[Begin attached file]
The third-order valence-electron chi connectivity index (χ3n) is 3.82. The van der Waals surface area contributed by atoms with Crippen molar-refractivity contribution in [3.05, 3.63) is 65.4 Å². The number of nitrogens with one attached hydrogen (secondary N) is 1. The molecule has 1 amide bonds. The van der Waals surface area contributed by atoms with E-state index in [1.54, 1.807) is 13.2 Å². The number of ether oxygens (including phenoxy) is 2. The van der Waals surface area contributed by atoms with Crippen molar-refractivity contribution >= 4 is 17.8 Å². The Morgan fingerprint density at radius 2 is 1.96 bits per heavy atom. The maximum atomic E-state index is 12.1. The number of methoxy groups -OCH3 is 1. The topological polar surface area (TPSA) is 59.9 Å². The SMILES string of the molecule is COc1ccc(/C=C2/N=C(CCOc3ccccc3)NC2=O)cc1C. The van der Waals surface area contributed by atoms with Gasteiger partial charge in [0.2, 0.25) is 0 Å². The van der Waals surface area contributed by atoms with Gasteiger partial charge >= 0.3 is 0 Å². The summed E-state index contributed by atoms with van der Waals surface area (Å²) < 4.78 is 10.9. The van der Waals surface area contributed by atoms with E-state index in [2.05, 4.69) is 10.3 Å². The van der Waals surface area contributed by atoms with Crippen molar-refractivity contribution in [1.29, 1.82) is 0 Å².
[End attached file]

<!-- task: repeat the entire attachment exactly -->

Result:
The third-order valence-electron chi connectivity index (χ3n) is 3.82. The van der Waals surface area contributed by atoms with Crippen molar-refractivity contribution in [3.05, 3.63) is 65.4 Å². The number of nitrogens with one attached hydrogen (secondary N) is 1. The molecule has 1 amide bonds. The van der Waals surface area contributed by atoms with E-state index in [1.54, 1.807) is 13.2 Å². The number of ether oxygens (including phenoxy) is 2. The van der Waals surface area contributed by atoms with Crippen molar-refractivity contribution >= 4 is 17.8 Å². The Morgan fingerprint density at radius 2 is 1.96 bits per heavy atom. The maximum atomic E-state index is 12.1. The number of methoxy groups -OCH3 is 1. The topological polar surface area (TPSA) is 59.9 Å². The SMILES string of the molecule is COc1ccc(/C=C2/N=C(CCOc3ccccc3)NC2=O)cc1C. The van der Waals surface area contributed by atoms with Gasteiger partial charge in [0.2, 0.25) is 0 Å². The van der Waals surface area contributed by atoms with Gasteiger partial charge >= 0.3 is 0 Å². The summed E-state index contributed by atoms with van der Waals surface area (Å²) < 4.78 is 10.9. The van der Waals surface area contributed by atoms with E-state index in [2.05, 4.69) is 10.3 Å². The van der Waals surface area contributed by atoms with Crippen molar-refractivity contribution in [1.29, 1.82) is 0 Å².